Cookies on this website
We use cookies to ensure that we give you the best experience on our website. If you click 'Continue' we'll assume that you are happy to receive all cookies and you won't see this message again. Click 'Find out more' for information on how to change your cookie settings.

Oxford is delighted to welcome this acclaimed scientist to the Ludwig Oxford community.

Headshot of cancer researcher Lieping Chen

We are proud to announce that renowned immunologist Lieping Chen is joining the Oxford Branch of the Ludwig Institute for Cancer Research, Nuffield Department of Medicine, as a Visiting Professor of Cancer Immunotherapy. Chen, who is the United Technologies Chair in Cancer Research, a Professor of Immunobiology, Medicine and Dermatology, and co-director of the Cancer Immunology Program at Yale Cancer Center, Yale University School of Medicine, USA, is an international leader in basic T cell biology and cancer immunotherapy. His visiting professorship at Oxford opens new opportunities for collaboration and expansion in this crucial field.

Cancer immunotherapy is now poised to become a standard treatment for cancer, alongside surgery, chemotherapy, radiotherapy and targeted therapy. Chen has contributed enormously to this exciting development through his seminal work on the PD-1/PD-L1 immune suppressive pathway. The concept of turning a patient’s own immune system against a tumour was proposed decades ago, but it has only recently become a reality. The most effective immunotherapy approach to date involves the blockade of the PD-1/PD-L1 pathway.

Chen discovered PD-L1 (originally termed B7-H1) as a member of the B7 family of ligands that have immune suppressive functions. He also demonstrated that human tumours express high levels of PD-L1, and that forced expression of PD-L1 in murine tumours confers resistance to immune elimination. Further, he showed that anti-PD-L1 antibodies could block the interaction of PD-L1 with its receptor (PD-1) to undermine this immune resistance. This revealed the importance of the PD-1/PD-L1 pathway in tumour immune resistance and put this pathway on the map as a target for cancer therapy.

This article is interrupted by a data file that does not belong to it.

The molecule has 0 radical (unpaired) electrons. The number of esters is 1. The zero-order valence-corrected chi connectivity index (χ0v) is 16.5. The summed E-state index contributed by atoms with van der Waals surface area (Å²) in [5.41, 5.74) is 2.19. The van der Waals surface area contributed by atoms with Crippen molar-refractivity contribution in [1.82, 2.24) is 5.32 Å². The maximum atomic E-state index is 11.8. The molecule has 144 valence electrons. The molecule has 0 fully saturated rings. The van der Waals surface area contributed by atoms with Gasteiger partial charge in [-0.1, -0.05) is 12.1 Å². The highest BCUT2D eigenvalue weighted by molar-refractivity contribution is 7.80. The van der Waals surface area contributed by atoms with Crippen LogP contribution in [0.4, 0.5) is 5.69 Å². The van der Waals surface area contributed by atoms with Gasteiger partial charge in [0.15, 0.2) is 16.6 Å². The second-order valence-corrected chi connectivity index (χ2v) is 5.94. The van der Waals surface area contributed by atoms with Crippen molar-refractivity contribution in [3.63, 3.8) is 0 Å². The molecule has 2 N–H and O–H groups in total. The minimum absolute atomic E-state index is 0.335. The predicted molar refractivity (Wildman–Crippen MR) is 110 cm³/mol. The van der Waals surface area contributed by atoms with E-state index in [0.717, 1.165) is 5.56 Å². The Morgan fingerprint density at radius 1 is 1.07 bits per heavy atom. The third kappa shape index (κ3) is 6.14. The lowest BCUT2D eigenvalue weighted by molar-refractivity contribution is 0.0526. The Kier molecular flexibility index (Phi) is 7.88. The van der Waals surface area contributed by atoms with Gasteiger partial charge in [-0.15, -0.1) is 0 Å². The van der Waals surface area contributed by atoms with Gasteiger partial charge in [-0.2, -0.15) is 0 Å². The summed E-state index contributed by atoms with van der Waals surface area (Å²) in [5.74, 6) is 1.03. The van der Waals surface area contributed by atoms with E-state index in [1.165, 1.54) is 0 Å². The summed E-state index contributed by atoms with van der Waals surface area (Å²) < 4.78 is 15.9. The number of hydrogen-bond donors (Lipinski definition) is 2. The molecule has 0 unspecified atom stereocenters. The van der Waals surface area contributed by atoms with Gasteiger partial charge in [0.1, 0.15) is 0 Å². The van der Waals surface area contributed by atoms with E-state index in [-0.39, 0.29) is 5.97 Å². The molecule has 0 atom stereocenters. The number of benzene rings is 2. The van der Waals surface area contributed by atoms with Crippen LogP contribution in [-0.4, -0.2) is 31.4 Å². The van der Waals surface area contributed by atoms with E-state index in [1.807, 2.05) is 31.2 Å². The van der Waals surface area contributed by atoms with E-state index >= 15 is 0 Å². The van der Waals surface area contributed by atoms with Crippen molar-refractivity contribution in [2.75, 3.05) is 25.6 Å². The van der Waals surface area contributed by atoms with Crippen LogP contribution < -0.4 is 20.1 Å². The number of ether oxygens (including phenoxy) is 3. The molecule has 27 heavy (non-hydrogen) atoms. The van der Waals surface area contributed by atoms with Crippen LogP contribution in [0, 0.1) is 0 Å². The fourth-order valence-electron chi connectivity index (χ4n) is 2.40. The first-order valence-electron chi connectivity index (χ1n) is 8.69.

Chen has continued to contribute to the clinical targeting of the PD-1/PD-L1 pathway. He developed an immunohistochemistry assay for PD-L1 detection in human cancer tissues and collaboratively demonstrated that PD-L1 expression in tumours predicts a greater response to anti-PD-1/PD-L1 therapy. He also helped to initiate and organise the first-in-human clinical trial of a therapy targeting PD-1/PD-L1 pathway.

Chen has received several awards and honours in recognition of his outstanding scientific achievements, including the William B. Coley Award (2014), AAI-Steinman Award (2016), Warren Alpert Foundation Prize (2017), Giants of Cancer Care (2018) and Richard V. Smalley Award (2020). He is a member of the National Academy of Sciences USA and a Fellow of the AACR Academy, American Association for Cancer Research.

Similar Stories

Applied mathematical principles help identify immune cell spatial patterns in tumours

A collaboration between mathematicians, pathologists and clinicians has shown how techniques from computational algebraic topology can be used to understand the spatial distributions of immune cell subtypes within tumours.

Six new Fellowships announced as part of Oxford-Bristol Myers Squibb Fellowships Programme

The Oxford - Bristol Myers Squibb (BMS) Fellowships Programme continued to demonstrate significant progress over the last year. Six new Oxford fellowships were announced, including two significant cancer projects.

Blood tests may predict response to immunotherapy for melanoma

A study from the Fairfax lab provides new insight into the factors that determine patient response to Immune Checkpoint Blockers, a common immunotherapy treatment for melanoma.